Tips on How to Update Your Old Jeans


A dreamy young girl born in Granada, Nicaragua 1993. Studied Fashion Design in Véritas, Costa Rica with a M.A in Fashion Styling for Publicity & Audiovisuals in LCI – Barcelona. Now owner of low-fashion local brand COTÓN AZUL, and passionated about drawing, teaching and creating audiovisuals.

Yesterday,  I decided to give a small trip to the closest shopping center in my town to discover what was trendy among a “Common Shopper”; check their preferences and favorite styles. For that reason, I explored stores such as Zara, Bershka, Pull&Bear, Stradivarius, Levi’s; among other local stores. Meanwhile, I watched the shoppers pick and match their outfits, I noticed a common factor among all of them … the base was the persistent Denim. But did you know we don’t always have to purchase more and more jeans? We can update our old jeans by recycling, transforming and re-styling. I will give you hints to become Retro Guru!

What is the evolution of Jeans?

We all know the story behind this timeless garment; originally designed by Levi Strauss in the XIX century for hard work wearables; where he placed copper rivets to give resistance to the bags and using thick thread to maintain the pieces attached to the main structure. Along the XX century, the jeans culturally evolved from being a working suit to be a rebellious and juvenile icon, until becoming a “must” piece in the closet. So they aren’t only a timeless fashion icon; they’re also resistant and matches with anything, in shorten words, always there for you. So let’s start on how to keep your jeans updated!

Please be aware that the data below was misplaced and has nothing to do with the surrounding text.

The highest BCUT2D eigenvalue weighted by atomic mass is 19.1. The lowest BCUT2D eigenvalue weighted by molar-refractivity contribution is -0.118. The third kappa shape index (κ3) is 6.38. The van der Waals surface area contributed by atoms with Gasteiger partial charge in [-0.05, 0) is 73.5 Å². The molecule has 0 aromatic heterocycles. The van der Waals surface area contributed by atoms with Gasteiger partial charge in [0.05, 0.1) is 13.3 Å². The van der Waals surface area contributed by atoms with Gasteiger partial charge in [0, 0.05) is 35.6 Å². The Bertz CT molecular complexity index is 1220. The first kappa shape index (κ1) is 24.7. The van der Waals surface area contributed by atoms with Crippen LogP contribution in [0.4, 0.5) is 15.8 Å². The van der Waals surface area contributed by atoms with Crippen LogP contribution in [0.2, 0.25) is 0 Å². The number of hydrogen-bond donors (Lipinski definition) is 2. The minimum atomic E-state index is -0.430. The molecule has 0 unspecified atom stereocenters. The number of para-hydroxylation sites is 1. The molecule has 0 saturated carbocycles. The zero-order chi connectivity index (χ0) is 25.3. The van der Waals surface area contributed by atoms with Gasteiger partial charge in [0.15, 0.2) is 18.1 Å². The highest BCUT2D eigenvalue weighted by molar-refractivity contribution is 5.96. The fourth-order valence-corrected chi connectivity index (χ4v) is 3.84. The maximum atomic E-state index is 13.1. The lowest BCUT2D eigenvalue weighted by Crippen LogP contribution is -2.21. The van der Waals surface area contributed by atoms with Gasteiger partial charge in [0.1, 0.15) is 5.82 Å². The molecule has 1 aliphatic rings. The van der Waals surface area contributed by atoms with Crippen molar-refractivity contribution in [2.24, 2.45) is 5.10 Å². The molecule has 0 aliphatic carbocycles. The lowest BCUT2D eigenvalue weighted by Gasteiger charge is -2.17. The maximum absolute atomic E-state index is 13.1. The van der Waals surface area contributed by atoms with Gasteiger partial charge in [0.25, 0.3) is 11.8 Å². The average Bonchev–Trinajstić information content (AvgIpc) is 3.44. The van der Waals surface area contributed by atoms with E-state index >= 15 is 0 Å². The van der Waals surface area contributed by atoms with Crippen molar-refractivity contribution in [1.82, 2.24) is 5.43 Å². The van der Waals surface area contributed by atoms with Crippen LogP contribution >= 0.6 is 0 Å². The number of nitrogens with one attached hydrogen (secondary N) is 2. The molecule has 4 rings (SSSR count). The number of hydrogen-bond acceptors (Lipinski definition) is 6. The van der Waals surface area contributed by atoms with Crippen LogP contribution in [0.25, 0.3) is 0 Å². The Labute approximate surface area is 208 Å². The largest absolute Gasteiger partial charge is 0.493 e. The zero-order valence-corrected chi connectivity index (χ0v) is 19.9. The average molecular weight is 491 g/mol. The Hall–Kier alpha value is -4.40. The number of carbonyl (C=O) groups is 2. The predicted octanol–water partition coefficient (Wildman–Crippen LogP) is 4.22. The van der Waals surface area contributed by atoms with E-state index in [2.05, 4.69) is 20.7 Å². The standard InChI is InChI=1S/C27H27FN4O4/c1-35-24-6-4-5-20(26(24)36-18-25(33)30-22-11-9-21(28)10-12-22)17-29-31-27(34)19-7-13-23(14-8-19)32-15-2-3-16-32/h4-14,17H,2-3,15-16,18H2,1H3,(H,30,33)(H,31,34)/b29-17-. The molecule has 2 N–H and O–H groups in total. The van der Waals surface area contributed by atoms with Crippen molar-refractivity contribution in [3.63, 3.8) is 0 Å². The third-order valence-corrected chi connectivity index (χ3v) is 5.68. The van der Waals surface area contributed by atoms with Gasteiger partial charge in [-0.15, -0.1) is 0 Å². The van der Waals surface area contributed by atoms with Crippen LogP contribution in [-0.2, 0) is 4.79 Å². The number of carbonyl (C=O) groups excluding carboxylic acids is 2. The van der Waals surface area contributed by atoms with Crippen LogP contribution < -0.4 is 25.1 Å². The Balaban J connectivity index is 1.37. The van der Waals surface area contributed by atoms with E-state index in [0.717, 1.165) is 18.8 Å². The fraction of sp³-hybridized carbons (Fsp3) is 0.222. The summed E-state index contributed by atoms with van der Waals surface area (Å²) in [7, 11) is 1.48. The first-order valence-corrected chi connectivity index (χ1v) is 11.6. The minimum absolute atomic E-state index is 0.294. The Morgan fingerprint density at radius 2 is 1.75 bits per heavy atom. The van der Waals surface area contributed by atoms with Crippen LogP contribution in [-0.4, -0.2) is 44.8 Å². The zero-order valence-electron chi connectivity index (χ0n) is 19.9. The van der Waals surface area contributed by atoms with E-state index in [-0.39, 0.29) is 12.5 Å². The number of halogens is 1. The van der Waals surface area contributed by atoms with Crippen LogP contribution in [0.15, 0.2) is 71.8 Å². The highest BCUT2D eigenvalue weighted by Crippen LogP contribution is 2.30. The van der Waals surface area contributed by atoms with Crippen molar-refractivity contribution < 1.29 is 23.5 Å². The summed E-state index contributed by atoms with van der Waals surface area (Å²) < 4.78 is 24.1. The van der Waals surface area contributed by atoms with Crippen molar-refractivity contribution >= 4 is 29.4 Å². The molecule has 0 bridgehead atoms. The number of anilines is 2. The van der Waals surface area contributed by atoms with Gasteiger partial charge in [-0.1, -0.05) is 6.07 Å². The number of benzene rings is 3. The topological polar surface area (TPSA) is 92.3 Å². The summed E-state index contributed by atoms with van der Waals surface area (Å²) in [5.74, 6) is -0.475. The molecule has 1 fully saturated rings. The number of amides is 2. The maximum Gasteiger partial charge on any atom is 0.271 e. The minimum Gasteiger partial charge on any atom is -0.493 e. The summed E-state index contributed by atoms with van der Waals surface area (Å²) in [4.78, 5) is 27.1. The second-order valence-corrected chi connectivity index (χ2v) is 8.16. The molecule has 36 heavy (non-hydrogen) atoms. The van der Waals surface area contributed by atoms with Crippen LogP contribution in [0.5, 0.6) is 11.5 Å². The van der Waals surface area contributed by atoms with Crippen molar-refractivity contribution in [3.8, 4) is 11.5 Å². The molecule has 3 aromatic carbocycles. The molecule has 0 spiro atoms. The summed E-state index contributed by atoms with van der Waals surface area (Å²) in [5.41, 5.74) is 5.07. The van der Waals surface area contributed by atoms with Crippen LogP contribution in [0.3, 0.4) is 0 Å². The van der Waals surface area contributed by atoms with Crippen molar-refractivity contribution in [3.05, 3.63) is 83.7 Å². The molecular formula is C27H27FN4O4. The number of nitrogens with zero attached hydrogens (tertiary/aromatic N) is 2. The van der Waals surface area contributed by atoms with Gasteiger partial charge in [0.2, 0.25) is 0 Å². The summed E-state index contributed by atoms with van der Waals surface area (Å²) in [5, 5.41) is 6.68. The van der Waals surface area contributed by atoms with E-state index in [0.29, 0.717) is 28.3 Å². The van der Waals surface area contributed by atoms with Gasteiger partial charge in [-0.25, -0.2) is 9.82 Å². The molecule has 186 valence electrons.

How to keep the Indigo on?

Most of the time what gives its classic style is the indigo color; the typical dye used on jeans. As the dye comes from natural sources (other times; the color source is synthetic); yet even if it’s synthetic, due to the strength of the color; it tends to come out with multiple washes with soap or detergent. What is recommended to maintain its original color is to hand-wash your jeans, using one tablespoon of salt per jeans; then giving soft hand massages to the areas where odors are kept, for example, the gap. Another recommendation is to wash it every two or three put-on’s; to avoid constant washing.

Re-style the wasted hem

Have you noticed that the hem is the first part to get wasted? This is because if the hem is long, it has constant friction with the floor or without noticing we step on them.  There are two options to give a new life to your hem, without a needle and thread.

Option 1. Free your hem

Fray your hems. It is so easy and it gives a  retro look to your jeans; the first thing to do is to measure the length you want to fray; I personally recommend from 3 – 5 centimeters, measure this length from bottom to top (in a vertical direction).  Once done, make vertical lines that have a distance of 0.5 centimeters horizontally between each line; then cut each line-up, until you reach the 3 or 5 centimeters above. Finally, remove the horizontal threads and the vertical threads will be exposed, giving you frayed jeans. You can find multiple online tutorials!